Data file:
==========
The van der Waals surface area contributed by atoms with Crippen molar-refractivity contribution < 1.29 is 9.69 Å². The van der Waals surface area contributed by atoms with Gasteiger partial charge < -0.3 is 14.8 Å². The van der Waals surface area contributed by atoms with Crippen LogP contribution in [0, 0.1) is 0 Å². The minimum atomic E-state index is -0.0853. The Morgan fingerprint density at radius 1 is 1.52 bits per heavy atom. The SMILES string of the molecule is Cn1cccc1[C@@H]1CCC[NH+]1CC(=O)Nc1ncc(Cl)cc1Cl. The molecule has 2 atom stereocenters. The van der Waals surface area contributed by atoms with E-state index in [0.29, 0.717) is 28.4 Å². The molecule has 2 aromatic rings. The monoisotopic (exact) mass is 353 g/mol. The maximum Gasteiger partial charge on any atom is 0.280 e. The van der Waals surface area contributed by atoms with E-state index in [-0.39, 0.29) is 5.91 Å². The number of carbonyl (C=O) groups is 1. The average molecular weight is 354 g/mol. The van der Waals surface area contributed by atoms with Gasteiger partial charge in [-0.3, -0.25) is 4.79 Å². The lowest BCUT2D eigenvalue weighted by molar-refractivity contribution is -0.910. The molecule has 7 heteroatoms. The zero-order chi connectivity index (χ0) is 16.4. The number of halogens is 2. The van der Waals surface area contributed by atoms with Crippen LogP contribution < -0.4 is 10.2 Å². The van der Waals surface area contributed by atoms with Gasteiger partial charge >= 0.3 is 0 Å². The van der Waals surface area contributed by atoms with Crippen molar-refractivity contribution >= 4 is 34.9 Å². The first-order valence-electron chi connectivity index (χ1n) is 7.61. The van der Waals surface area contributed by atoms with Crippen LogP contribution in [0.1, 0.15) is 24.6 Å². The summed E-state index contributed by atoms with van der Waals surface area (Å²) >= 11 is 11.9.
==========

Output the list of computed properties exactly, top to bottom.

The van der Waals surface area contributed by atoms with Crippen molar-refractivity contribution < 1.29 is 9.69 Å². The van der Waals surface area contributed by atoms with Gasteiger partial charge < -0.3 is 14.8 Å². The van der Waals surface area contributed by atoms with Crippen LogP contribution in [0, 0.1) is 0 Å². The minimum atomic E-state index is -0.0853. The Morgan fingerprint density at radius 1 is 1.52 bits per heavy atom. The SMILES string of the molecule is Cn1cccc1[C@@H]1CCC[NH+]1CC(=O)Nc1ncc(Cl)cc1Cl. The molecule has 2 atom stereocenters. The van der Waals surface area contributed by atoms with E-state index in [0.29, 0.717) is 28.4 Å². The molecule has 2 aromatic rings. The monoisotopic (exact) mass is 353 g/mol. The maximum Gasteiger partial charge on any atom is 0.280 e. The van der Waals surface area contributed by atoms with E-state index in [-0.39, 0.29) is 5.91 Å². The number of carbonyl (C=O) groups is 1. The average molecular weight is 354 g/mol. The van der Waals surface area contributed by atoms with Gasteiger partial charge in [-0.3, -0.25) is 4.79 Å². The lowest BCUT2D eigenvalue weighted by molar-refractivity contribution is -0.910. The molecule has 7 heteroatoms. The zero-order chi connectivity index (χ0) is 16.4. The number of halogens is 2. The van der Waals surface area contributed by atoms with Crippen LogP contribution < -0.4 is 10.2 Å². The van der Waals surface area contributed by atoms with Gasteiger partial charge >= 0.3 is 0 Å². The van der Waals surface area contributed by atoms with Crippen molar-refractivity contribution >= 4 is 34.9 Å². The first-order valence-electron chi connectivity index (χ1n) is 7.61. The van der Waals surface area contributed by atoms with Crippen LogP contribution in [0.1, 0.15) is 24.6 Å². The summed E-state index contributed by atoms with van der Waals surface area (Å²) >= 11 is 11.9.